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How to Turn Your Garden Organic

How to Turn Your Garden Organic

From stellar soil to TLC, inspired by our own market garden, we outline five of the most important things you will need to consider in order to get the vibrant, natural garden you have been dreaming of.


Firstly, why should you turn your garden organic? Well for many, the health benefits will top the list. By cutting out the crop-killing chemicals, fertilisers, pesticides, and herbicides, you are growing food that is fresh, nutritious, and natural. Not only are the end products a hearty boost, we believe they are more delicious than their conventional counterparts.

By looking after yourself, you are also looking after the environment. If the soil could talk it would thank you personally for gardening in a way that strengthens it instead of shredding it down. Furthermore, groundwater remains free from chemical pollution. Finally, an organic garden is the ideal habitat for a whole host of wildlife. So, you will be helping restore the natural balance. 

Image: It all starts with the soil.

1: Soil test

Before you can start planting a whole host of goodies, you will need to find out what you’re working with at a base level. To do so, prioritise a soil test. Home test kits are available to purchase at your local gardening centre, but we recommend using slightly more enhanced services such as RHS’s test program which will deliver more accurate, comprehensive results. 


The test itself will uncover the pH level and acidity of your turf as well as giving you a understanding of which nutrients both are readily available and which are lacking. These findings will then help dictate your next moves.

 


2: Plan your plants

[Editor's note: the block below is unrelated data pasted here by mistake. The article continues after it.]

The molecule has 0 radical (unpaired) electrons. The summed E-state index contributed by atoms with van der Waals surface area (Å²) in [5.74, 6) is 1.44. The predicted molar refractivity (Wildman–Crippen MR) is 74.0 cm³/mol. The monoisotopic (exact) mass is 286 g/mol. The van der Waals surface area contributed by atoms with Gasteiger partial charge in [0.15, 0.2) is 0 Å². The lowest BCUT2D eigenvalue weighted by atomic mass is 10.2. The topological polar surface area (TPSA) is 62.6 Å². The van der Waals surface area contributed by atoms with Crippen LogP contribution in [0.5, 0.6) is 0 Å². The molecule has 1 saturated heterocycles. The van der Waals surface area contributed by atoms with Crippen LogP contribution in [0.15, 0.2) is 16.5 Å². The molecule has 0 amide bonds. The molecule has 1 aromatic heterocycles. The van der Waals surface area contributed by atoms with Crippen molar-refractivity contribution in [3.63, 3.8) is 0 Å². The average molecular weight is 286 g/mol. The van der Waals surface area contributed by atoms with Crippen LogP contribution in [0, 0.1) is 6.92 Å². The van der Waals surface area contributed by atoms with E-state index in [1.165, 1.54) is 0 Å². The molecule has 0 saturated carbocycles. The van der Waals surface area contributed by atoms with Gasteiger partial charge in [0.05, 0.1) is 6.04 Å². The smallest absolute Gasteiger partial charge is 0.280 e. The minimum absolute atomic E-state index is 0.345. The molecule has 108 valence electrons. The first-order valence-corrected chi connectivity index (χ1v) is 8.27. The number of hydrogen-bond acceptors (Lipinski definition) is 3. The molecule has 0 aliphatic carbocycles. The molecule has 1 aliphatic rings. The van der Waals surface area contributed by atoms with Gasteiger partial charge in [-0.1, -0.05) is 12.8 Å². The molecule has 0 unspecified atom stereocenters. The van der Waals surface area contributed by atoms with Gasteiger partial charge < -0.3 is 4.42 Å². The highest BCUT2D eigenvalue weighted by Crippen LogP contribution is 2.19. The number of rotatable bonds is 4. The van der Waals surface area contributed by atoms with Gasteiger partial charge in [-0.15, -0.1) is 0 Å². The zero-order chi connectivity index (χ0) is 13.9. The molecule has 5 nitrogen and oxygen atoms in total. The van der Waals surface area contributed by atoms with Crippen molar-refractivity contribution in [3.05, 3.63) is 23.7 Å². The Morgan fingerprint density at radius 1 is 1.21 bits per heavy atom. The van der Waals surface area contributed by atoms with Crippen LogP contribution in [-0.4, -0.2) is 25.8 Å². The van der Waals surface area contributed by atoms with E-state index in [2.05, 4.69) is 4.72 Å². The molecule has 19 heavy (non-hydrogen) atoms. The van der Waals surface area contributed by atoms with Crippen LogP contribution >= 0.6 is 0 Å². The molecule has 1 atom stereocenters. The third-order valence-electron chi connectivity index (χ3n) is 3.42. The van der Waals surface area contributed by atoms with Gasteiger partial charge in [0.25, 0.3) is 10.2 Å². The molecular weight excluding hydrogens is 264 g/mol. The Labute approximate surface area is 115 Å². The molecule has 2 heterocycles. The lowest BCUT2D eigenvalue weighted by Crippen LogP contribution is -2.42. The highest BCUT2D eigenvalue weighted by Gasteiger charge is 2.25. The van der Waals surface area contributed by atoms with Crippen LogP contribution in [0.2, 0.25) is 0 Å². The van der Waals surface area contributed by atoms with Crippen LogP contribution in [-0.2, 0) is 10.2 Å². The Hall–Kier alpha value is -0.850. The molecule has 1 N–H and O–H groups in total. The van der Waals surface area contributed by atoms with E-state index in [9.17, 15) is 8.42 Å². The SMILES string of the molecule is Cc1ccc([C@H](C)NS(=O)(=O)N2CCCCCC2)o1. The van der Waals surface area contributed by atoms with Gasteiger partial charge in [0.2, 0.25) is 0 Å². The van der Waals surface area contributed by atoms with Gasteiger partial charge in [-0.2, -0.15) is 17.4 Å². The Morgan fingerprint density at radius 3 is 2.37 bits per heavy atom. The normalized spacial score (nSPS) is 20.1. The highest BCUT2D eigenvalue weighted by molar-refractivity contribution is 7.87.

Armed with the new-found knowledge of your aggregate, it's now time to plan what you are going to grow and in which areas. Take into account the specific micro-conditions of certain spots in your garden: Where gets the most light? Which area drains efficiently? Is moisture evenly distributed? 


When you have your plan, it’s time to buy your seedlings. A great place to begin is at a farmer’s market. Search for those which have been raised naturally, without the use of artificial fertilisers or herbicides. When you have what you need and are ready to plant, be careful to avoid overcrowding. By giving them the space that they deserve, you are giving your new children the best chance of a fruitful future. 


3: Compost

An essential step in the formation of any garden, a rich compost can really take your yield to the next level. To thrive and reach their full potential, humans need an optimised nutrition plan and the same can be said for our plant friends. Luckily, you won’t have to shell out for a personal chef for your garden!


We think the perfect compost should contain alternating layers of nitrogen material (kitchen scraps), carbon material (trimmings), and organic soil. It’s a great way to use up old leftovers such as eggshells, flour, crackers, pasta and much, much more. Add recycling and minimising food waste to our reasons to grow organically.

Image: Always think about ways to control pests

4: Create barriers for pests

If your celery is being slimed by slugs or your cabbages are full of caterpillars the temptation to give in to pesticide spray may be high. However, we call for you to stay strong as there are solutions to this pesky problem. 


Contraptions such as row covers and worm collars can create a barricade between your plants and the host of hungry critters. Stick traps are also an effective method for capturing these offenders. Also consider creating a nurturing environment for natural predators such as birds, toads, bats, and ladybugs. If you look after them, they can be handy stewards in your garden. Check out the ways in which we have employed ladybugs in the past in order to manage the numbers of woolly aphids in our market garden.


5: Have patience and be attentive

These things take time. Don’t feel disheartened if something doesn’t go to plan the first time around. Investigate the causes of the problem, think of a solution and trial a new method. Gardening is about learning more and growing your bank of knowledge through your experiences. If you pay attention and react to what is happening in your patch, you will soon have an organic allotment to be proud of.



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